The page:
Millennium Post

Back to the drawing board

Back to the drawing board

With growing indications that Saudi Arabia may also be considering a normalisation of its relations with Israel in the not so distant future, Palestine is now at the risk of being completely alienated in a region where Israel is no longer the issue but rather a part of the proposed method of controlling Iran, a common regional concern.

Last week, in a video conference with the foreign ministers of the Arab Gulf nations, Palestine gained the renewed support of Saudi Arabia for Palestinian statehood. At the same time, it failed in its attempts to get the Arab League members to not only denounce the UAE-Israel deal but also get the League to condemn the nations trying to approach normalisation with Israel. In fact, the Saudi side was careful in offering its support but also at the same time not making any explicit judgement regarding the deal. As is normally the case with international politics, silence in such matters speaks more loudly than any words could.

In another recent related event, a leading Saudi cleric called for Muslims to avoid "passionate emotions and fiery enthusiasm" towards Jews. A remarkable shift in tone considering the skewed anti-Israel rhetoric that plays a large part in the public sphere in the Arab League countries. In the past, such statements that may even indirectly be read as support of Israel were not likely to see the light of day. Now, with such views being openly expressed from the side of the conservative religious establishment of the nation, it is not hard to see that Saudi Arabia is exercising extreme caution and discipline in maintaining a comfortable distance from the whole affair. While their support of Palestine may continue, it also unlikely that Saudi Arabia will continue its antagonism towards Israel, instead, taking a wait and watch approach. The normalisation process of Bahrain and UAE will allow Saudi Arabia to safely test public opinion in not just their own nation but the rest of the Arab world as well. Other, more subtle signs exist as well that Saudi Arabia may be preparing for an eventual normalisation of its own. In April during the Ramadan period, state-controlled MBC television aired 'Umm Haroun', a drama that focuses on the trials of a Jewish midwife in an unspecified Gulf state with a multicultural community. Palestine heavily criticised the show, saying that it portrayed the Jews in an overly-sympathetic light. In Saudi Arabia, however, MBC reported that the show was the top-rated Gulf drama during the Ramadan period.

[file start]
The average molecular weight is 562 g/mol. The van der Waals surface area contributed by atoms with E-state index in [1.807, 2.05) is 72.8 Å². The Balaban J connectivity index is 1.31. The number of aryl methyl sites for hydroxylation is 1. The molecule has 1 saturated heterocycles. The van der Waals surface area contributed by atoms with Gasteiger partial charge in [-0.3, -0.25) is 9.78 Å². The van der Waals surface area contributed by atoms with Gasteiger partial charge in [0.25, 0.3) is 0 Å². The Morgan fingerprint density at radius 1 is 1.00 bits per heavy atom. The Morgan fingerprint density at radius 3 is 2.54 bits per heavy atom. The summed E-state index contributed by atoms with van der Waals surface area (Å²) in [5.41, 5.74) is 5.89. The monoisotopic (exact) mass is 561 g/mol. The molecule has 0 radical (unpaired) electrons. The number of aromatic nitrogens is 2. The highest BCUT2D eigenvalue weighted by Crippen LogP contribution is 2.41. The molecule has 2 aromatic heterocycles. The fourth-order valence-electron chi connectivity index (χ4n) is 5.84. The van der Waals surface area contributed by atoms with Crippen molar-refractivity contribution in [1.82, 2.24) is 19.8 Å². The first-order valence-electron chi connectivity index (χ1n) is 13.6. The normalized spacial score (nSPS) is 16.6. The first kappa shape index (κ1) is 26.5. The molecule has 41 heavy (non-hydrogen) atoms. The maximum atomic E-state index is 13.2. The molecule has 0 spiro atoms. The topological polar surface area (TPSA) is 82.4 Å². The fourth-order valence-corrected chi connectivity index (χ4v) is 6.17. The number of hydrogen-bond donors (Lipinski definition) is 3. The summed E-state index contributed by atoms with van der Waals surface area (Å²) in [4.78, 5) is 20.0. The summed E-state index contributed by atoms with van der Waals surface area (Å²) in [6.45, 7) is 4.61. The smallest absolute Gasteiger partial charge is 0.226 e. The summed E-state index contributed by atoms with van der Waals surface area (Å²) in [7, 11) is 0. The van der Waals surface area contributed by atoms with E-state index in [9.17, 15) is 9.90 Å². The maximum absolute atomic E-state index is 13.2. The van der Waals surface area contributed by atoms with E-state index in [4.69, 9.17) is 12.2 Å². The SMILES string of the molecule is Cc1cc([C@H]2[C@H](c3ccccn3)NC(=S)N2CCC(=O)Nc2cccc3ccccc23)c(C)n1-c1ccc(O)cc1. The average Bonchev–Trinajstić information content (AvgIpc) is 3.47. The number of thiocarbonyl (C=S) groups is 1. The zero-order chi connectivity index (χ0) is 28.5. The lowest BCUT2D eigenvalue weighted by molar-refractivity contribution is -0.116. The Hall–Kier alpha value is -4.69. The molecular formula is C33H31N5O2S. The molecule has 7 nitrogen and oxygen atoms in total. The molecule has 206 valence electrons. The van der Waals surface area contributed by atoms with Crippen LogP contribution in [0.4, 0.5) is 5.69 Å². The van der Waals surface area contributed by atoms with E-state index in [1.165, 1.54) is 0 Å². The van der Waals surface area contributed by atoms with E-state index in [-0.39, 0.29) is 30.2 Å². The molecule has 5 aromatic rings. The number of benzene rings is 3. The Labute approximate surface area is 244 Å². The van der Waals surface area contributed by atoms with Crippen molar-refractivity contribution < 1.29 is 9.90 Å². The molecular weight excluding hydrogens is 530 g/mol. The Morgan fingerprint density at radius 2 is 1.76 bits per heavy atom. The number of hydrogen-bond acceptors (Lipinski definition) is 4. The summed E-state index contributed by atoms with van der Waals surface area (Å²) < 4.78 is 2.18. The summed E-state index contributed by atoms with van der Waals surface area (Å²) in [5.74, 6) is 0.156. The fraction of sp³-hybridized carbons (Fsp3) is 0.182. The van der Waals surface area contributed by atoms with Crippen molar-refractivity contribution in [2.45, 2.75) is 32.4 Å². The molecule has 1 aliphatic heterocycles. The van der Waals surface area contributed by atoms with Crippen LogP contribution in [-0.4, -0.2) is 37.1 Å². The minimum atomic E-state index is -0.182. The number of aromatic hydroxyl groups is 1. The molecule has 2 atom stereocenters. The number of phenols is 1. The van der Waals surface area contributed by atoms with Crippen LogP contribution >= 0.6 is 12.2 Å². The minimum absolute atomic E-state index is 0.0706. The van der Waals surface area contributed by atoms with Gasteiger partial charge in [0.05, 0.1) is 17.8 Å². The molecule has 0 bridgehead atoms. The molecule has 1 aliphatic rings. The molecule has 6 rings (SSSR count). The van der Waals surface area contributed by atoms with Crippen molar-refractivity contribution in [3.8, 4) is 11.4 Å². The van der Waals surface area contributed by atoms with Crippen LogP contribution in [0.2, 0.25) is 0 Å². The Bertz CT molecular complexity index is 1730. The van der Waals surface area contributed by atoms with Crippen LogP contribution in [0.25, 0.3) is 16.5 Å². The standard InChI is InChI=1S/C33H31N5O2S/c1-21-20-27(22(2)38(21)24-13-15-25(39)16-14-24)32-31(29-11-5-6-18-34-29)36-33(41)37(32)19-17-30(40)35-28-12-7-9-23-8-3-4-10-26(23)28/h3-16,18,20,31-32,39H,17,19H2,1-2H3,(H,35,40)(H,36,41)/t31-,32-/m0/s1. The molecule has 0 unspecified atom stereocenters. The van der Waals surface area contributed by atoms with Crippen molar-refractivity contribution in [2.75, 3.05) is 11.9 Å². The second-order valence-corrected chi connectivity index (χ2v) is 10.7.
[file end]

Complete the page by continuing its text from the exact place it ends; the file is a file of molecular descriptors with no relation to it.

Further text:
Needless to say, America will be all too willing to continue acting as a bridge between its Arab allies and Israel. Not only would it suit the campaign promises of the current administration but would also have long term benefits for US interests in a region where previously a well-tuned balancing act was the name of the game to avoid raking over old regional tensions.

All in all, MBS may be seeking an opportunity to draw Israel into a business and strategic relationship with Saudi Arabia, though it is unlikely to be a formalised and openly visible affair for the near future. As commentators have pointed out, Saudi Arabia's unique position as the religious head of the Muslim world means that it cannot always directly chase its interests as a nation and must instead consider the implications for its control of Mecca and Medina, control that is hotly contested by its rivals. All the same, regardless of how and when normalisation comes, it is clear that Palestine only stands to further lose what limited diplomatic ground it holds over the issue. The Palestinian leadership is already facing heavy criticism within and outside the nation for what is an increasingly isolated hold-out against Israel. Critics are now saying whatever limited readjustment that the Palestine leadership may attempt at this stage will be too little, too late. The truth of the matter is that the Palestine position was already facing critical structural damage by the time UAE broke ranks and attempted normalisation. Now, the unstated acknowledgement that there are bigger regional concerns to address has become more obvious. International support, at least in the form that is desired, is also unlikely. While Europe has taken a decidedly dim view of the aggressive Israeli settlement of the area, it is unlikely that Europe will offer even a single word of criticism regarding the normalisation deal. Naturally, this does not mean that Palestine should give up its position though this is precisely what the US wants. The answer instead may lie in reframing their opposition to Israel in a way that takes cognisance of the fact the other Arab nations will likely wish to include Israel in any containment plan regarding Iran. Instead of threatening to "rethink relations with the Arab League", the Palestinian leadership should draw focus on the fact that Israel has, in fact, not actually agreed to stop its aggressive resettlement campaign.

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